Class 340/ COMMUNICATIONS: ELECTRICAL
500 CONDITION RESPONSIVE INDICATING SYSTEM
540 Subclass 540 indent level is 1 Specific condition
686.1 Subclass 686.1 indent level is 2 Position responsive
690 Subclass 690 indent level is 3 Geophysical (e.g., fault slip)

4689997 Motion detector suitable for detecting earthquakes and the like, September 1987, 73/652 ; 181/122; 340/580; 340/690; 367/182; 73/654
5633463 Earthquake detector, May 1997, 73/654 ; 181/122; 200/61.45R; 340/690; 367/182 - all mechanical
5837951 Inertia switching device, acceleration responsive device and method of  Making Acceleration Responsive Device, November 1998, 200/61.45R - ball in cage switch
6121888 Earthquake detector, September 2000, 340/690 ; 340/540; 340/686.1 - long spring sensor/switch
Calls:
2689341 SAFETY DEVICE FOR INDICATING SHIFTING September 1954 340/690 ; 200/51.11; 200/61.45R
4262289 Seismic tremor sensor alarm April 1981 340/690 ; 200/61.51; 74/89.14; 74/89.1
4297690 Earthquake alarm system October 1981 340/690 ; 200/61.49; 200/61.51; 340/669; 340/689
4359722 Earthquake detection system with pendulum switch November 1982 340/540 ; 307/117
4484186 Earthquake indicator November 1984 340/689 ; 116/303; 200/61.52; 33/391; 33/402; 340/690; 73/652
4689997 Motion detector suitable for detecting earthquakes and the like September 1987 73/652 ; 181/122; 340/580; 340/690; 367/182; 73/65
4801793 Orientation indicating device (camera portrait or landscape)
January 1989 396/50 ; 396/287
4945347 Motion and orientation responsive device for seismic, intrusion, and tilt July 1990 340/689 ; 200/61.45R; 340/690     like Quake Alarm
4978948 Combined earthquake sensor and night light December 1990 340/690 ; 340/321; 362/253; 362/806
5418523 Earthquake motion detector alarm May 1995 340/690 ; 200/61.45R; 200/61.51; 340/66
5596183 Seismically activated appliance switch January 1997 200/61.45R ; 200/61.48; 200/61.51; 307/117; 340/690
5633463 Earthquake detector, May 1997 73/654 ; 181/122; 200/61.45R; 340/690; 367/182
5644300 Seismoscopic detector July 1997 340/690 ; 340/540; 340/691.5; 340/693.5
5867099  ----- bad patent no.------
February 1999
5929767 Earthquake detector and alarm July 1999 340/690 ; 200/61.45R; 340/601; 340/689

6459379 Earthquake-alarm device, October 2002, 340/601 ; 200/61.52; 200/DIG.20; 340/689; 340/690; 340/691.1; 340/693.5; 702/15; 73/649 - like Quake Alarm
7006000 Earthquake detecting and warning device, February 28, 2006, 340/690 ; 200/61.52; 73/579; 73/594; 73/649; 73/658 - inverted bowl

Earthquake Early Warning

USGS April 2012 talk - by using a network of sensors the warning time can be maybe twice what you can get from an on site P-wave detector.

Earthquake Hazards Program

California Integrated Seismic Network - Earthquake Early Warning -

Quake-Catcher Network

They also has an Android app that uses the 3-axis g sensor combined with the magnet compass when the phone is sitting unused on the charger to report quakes.
This is better than the USB hardware which should be oriented to magnetic North.


Quake-Catcher USB
                    Network Seismometer

In the padded envelope you get:
* The seismometer,
* a couple of mounting wood screws
* a USB-A male to USB-B male cable
* one page of instructions.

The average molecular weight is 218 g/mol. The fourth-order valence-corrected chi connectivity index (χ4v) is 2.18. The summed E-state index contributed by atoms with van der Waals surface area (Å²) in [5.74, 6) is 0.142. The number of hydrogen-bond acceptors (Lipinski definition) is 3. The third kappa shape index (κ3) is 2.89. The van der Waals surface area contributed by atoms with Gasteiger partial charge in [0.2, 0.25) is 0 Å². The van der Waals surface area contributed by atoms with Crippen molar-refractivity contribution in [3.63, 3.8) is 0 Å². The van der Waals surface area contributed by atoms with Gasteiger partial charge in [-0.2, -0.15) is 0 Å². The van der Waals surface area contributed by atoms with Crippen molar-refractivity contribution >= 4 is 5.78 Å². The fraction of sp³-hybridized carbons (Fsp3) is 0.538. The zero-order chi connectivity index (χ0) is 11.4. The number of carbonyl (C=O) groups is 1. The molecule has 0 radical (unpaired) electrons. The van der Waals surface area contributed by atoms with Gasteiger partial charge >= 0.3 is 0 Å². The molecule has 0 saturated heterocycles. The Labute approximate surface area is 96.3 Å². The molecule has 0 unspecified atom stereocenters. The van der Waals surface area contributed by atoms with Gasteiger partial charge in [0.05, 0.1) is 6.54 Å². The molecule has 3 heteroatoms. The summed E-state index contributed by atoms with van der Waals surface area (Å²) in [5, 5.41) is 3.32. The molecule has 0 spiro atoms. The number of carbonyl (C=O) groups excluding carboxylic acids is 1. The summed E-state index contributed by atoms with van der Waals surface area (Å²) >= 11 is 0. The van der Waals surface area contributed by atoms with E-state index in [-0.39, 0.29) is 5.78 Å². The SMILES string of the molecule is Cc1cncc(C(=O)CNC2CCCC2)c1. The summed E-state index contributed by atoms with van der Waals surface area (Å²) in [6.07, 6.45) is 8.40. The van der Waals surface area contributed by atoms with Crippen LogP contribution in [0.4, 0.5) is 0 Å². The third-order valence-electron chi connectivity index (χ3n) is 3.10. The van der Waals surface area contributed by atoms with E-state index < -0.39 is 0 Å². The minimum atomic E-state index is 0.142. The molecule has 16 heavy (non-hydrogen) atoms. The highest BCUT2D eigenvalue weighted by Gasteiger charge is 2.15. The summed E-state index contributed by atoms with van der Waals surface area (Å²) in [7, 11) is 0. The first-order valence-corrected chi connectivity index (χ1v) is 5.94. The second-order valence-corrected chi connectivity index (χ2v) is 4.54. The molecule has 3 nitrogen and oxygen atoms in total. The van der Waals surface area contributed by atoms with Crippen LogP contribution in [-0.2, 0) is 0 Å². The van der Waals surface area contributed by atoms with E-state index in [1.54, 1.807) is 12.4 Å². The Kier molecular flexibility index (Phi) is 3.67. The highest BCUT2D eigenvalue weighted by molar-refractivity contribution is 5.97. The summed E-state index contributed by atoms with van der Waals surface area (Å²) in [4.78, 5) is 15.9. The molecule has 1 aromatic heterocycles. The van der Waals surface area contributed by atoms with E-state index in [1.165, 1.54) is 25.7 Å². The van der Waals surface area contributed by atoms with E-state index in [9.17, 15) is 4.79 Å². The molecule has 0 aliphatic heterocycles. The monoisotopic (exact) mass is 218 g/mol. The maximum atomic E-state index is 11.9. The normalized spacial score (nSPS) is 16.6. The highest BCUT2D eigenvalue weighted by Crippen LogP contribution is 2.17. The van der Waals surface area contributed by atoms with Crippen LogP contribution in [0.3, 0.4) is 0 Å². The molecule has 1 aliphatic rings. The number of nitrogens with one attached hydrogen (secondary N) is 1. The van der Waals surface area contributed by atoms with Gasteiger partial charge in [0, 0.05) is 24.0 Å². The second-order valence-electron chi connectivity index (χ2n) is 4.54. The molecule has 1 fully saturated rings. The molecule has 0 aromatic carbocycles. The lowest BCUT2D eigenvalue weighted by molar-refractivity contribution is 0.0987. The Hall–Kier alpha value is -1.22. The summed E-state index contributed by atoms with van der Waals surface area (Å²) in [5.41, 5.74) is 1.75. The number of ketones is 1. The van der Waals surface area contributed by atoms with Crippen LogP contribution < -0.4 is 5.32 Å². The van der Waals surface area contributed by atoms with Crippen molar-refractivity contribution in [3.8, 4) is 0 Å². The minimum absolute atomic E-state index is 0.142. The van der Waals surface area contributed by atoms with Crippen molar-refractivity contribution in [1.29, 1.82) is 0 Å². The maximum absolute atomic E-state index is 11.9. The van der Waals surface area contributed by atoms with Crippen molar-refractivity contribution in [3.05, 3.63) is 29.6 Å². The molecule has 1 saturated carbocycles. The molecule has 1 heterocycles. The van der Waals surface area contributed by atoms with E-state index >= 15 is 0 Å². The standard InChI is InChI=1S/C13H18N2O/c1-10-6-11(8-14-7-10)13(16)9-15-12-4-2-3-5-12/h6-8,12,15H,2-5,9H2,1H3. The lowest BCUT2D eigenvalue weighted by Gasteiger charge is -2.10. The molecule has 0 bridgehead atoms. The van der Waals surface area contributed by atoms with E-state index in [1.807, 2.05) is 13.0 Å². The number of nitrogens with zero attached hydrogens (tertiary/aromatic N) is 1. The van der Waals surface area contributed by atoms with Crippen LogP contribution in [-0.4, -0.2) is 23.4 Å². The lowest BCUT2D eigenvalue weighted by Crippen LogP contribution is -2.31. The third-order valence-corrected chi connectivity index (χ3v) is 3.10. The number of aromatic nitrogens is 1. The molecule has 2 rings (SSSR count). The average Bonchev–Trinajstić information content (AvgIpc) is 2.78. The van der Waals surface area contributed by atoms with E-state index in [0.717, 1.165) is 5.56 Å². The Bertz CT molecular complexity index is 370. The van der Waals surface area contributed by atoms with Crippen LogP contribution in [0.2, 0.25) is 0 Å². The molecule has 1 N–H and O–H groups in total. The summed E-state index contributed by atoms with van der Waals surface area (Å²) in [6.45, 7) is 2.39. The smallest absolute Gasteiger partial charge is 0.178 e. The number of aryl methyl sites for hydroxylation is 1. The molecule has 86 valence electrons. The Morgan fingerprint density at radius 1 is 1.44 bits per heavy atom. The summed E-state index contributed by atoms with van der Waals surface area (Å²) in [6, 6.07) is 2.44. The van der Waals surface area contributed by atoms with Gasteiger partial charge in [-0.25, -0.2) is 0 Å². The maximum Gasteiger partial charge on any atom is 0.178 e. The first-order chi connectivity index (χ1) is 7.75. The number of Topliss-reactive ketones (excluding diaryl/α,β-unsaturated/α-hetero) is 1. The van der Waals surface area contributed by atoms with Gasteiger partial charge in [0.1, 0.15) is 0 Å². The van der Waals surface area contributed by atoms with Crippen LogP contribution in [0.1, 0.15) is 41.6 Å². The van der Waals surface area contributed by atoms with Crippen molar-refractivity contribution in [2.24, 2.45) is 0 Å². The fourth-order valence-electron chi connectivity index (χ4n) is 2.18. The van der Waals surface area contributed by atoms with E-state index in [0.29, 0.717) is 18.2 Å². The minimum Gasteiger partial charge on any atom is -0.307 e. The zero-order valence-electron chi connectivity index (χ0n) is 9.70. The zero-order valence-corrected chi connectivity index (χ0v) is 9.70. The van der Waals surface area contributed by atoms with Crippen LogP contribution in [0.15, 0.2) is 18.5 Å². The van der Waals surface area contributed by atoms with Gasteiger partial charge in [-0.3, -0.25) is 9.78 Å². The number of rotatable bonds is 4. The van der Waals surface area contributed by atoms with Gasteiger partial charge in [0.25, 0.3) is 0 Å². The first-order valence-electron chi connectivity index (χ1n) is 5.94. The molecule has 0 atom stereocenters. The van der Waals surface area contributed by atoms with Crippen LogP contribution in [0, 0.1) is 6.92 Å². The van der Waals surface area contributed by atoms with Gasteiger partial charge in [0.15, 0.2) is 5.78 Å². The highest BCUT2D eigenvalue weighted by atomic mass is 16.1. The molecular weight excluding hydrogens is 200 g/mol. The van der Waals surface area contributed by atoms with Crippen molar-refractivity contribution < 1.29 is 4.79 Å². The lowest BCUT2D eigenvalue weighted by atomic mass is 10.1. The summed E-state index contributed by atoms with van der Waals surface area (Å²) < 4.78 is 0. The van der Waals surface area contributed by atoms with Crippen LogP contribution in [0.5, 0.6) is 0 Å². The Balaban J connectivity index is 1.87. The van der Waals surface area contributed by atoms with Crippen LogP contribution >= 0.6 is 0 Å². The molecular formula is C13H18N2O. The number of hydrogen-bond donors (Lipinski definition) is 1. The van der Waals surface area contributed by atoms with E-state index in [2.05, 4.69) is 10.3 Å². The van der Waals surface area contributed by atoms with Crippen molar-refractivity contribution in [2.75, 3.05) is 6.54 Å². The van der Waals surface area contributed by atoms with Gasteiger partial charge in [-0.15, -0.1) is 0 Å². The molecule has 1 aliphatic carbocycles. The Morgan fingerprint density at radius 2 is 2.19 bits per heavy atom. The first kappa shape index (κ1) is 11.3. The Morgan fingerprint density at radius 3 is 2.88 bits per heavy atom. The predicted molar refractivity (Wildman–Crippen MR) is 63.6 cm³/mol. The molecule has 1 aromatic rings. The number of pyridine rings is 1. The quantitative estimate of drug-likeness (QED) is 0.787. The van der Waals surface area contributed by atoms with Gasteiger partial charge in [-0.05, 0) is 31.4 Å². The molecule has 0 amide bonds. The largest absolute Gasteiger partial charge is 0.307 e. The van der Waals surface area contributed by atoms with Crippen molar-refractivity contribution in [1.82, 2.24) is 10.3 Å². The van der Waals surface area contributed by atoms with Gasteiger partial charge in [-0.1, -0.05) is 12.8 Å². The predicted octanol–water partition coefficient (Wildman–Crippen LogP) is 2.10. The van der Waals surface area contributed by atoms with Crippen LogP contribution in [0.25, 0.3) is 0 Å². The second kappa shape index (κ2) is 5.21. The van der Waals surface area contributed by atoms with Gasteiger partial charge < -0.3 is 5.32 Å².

On order is a pair of USB to CAT-5 LAN
adapters which should allow making a USB
extension cable over CAT-5 cable.


Also on order is a 100 foot CAT-5 LAN cable.

For $50 you can have  your own USB seismometer connected to the internet.
The sensor contains a 3-axis MEMS accelerometer and a USB interface.
http://www.youtube.com/user/QuakeCatcherNetwork

Sensor

ONavi B 16 bit.
The QCNLive display of the 3 sensor outputs does auto scale, so there should be some benefit from mounting the sensor away from the house.

USB-CAT5 adapters & 100" CAT5 cable

This does not work.  Why? Ans: handshake timing limits cable length.  But, an active USB extension cable does work and these could be cascaded.

Questions:
1. can the USB cable be extended say 100 feet to allow sensor location far from the house?
2. does the software contain a circular memory so that the data can be uploaded at a later time if there's a network problem in real time?
3. Is there any intelligence in the sensor, i.e. a micro controller?
4. Is there provision for adding different sensors, like those on this page? Yes & No.  There's a list of supported sensors, but they are all USB based.  There's not provision for a 2-wire input type sensor like the Hilger-Watts.

Software

There are three programs that need to be downloaded and installed (Instructions)

  • Boinc (Berkeley Open Infrastructure for Network Computing)- allows your computer to talk to the server over your internet connection.
    Add QCN to “My Projects”:
Select “Add Project” (Lower Right).
Select “Next”.
Under “Project URL” type the following: qcn.stanford.edu/sensor
USB driver for the specific sensor you have
QCNLive - program running on your computer
File\Local Settings - Lat, Lon, Ele, etc.

Windows Firewall needs to have Boinc added as an exception.

Earthquakes

Earthquake 25 Sep 2012 8:15 am Ukiah

The electronic equipment was swaying North-South and it almost fell over.
Very strong shaking.
USGS web page.  M4.5

Earthquake
              25 Sep 2012 8:15 am Ukiah


Related

Outdoor Intrusion Detectors and Related Equipment (most seismic, magnetic and/or Doppler)
GEO_ID - TRC-3, PEWS, USQ-42, Turd
GSQ154 - All GSQ-154
GSQ160 - Frequency Disconnect -GSQ-160, USQ-46, TS-2963, PP-6446 - TCw - cylindrical module pinouts.
GSS26 - AN/GSS-26 minimal info
Intrusion Alarm Patents
USQ_Rx - Igloo White, USQ-42, USQ-46 details,
PSR-1 - Seismic intrusion detector with audio output
Modular Outdoor Intrusion Sensors (REMBASS?)
Sonobuoy Based Outdoor Intrusion Sensors & Sonobuoies - CRT-1B Sonobuoy (hydrophone depends on Magnetostriction) - Roswell Connection

Sensors

Links

Brooke's: PRC68, Alphanumeric Index of web pages, ContactSensors,  Page
-  page created 22 July 2007.